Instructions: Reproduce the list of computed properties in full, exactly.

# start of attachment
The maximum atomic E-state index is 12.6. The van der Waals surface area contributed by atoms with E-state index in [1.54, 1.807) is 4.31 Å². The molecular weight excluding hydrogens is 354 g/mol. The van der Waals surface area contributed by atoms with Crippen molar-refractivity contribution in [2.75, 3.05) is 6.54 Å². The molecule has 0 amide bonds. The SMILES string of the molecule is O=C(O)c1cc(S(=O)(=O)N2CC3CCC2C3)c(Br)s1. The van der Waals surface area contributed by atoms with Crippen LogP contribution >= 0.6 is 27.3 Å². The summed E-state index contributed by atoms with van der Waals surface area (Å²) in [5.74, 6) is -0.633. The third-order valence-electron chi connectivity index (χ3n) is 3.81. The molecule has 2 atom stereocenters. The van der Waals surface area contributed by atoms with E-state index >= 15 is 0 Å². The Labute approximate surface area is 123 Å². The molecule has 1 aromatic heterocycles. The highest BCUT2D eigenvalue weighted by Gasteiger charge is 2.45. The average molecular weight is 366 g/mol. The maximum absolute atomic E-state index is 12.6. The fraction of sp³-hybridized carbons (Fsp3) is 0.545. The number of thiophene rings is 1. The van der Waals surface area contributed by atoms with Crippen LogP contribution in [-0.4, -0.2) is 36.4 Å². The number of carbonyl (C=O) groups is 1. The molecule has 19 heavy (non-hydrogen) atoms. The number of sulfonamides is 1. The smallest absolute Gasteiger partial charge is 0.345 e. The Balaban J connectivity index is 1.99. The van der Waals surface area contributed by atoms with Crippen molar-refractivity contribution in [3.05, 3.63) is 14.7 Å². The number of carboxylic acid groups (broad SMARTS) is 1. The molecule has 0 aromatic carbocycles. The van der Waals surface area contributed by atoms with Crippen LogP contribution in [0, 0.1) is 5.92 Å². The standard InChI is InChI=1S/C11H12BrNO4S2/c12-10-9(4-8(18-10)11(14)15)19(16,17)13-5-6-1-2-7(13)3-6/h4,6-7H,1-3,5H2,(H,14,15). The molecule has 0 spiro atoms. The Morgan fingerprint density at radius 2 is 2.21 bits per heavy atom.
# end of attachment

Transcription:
The maximum atomic E-state index is 12.6. The van der Waals surface area contributed by atoms with E-state index in [1.54, 1.807) is 4.31 Å². The molecular weight excluding hydrogens is 354 g/mol. The van der Waals surface area contributed by atoms with Crippen molar-refractivity contribution in [2.75, 3.05) is 6.54 Å². The molecule has 0 amide bonds. The SMILES string of the molecule is O=C(O)c1cc(S(=O)(=O)N2CC3CCC2C3)c(Br)s1. The van der Waals surface area contributed by atoms with Crippen LogP contribution >= 0.6 is 27.3 Å². The summed E-state index contributed by atoms with van der Waals surface area (Å²) in [5.74, 6) is -0.633. The third-order valence-electron chi connectivity index (χ3n) is 3.81. The molecule has 2 atom stereocenters. The van der Waals surface area contributed by atoms with E-state index >= 15 is 0 Å². The Labute approximate surface area is 123 Å². The molecule has 1 aromatic heterocycles. The highest BCUT2D eigenvalue weighted by Gasteiger charge is 2.45. The average molecular weight is 366 g/mol. The maximum absolute atomic E-state index is 12.6. The fraction of sp³-hybridized carbons (Fsp3) is 0.545. The number of thiophene rings is 1. The van der Waals surface area contributed by atoms with Crippen LogP contribution in [-0.4, -0.2) is 36.4 Å². The number of carbonyl (C=O) groups is 1. The molecule has 19 heavy (non-hydrogen) atoms. The number of sulfonamides is 1. The smallest absolute Gasteiger partial charge is 0.345 e. The Balaban J connectivity index is 1.99. The van der Waals surface area contributed by atoms with Crippen molar-refractivity contribution in [3.05, 3.63) is 14.7 Å². The number of carboxylic acid groups (broad SMARTS) is 1. The molecule has 0 aromatic carbocycles. The van der Waals surface area contributed by atoms with Crippen LogP contribution in [0, 0.1) is 5.92 Å². The standard InChI is InChI=1S/C11H12BrNO4S2/c12-10-9(4-8(18-10)11(14)15)19(16,17)13-5-6-1-2-7(13)3-6/h4,6-7H,1-3,5H2,(H,14,15). The molecule has 0 spiro atoms. The Morgan fingerprint density at radius 2 is 2.21 bits per heavy atom.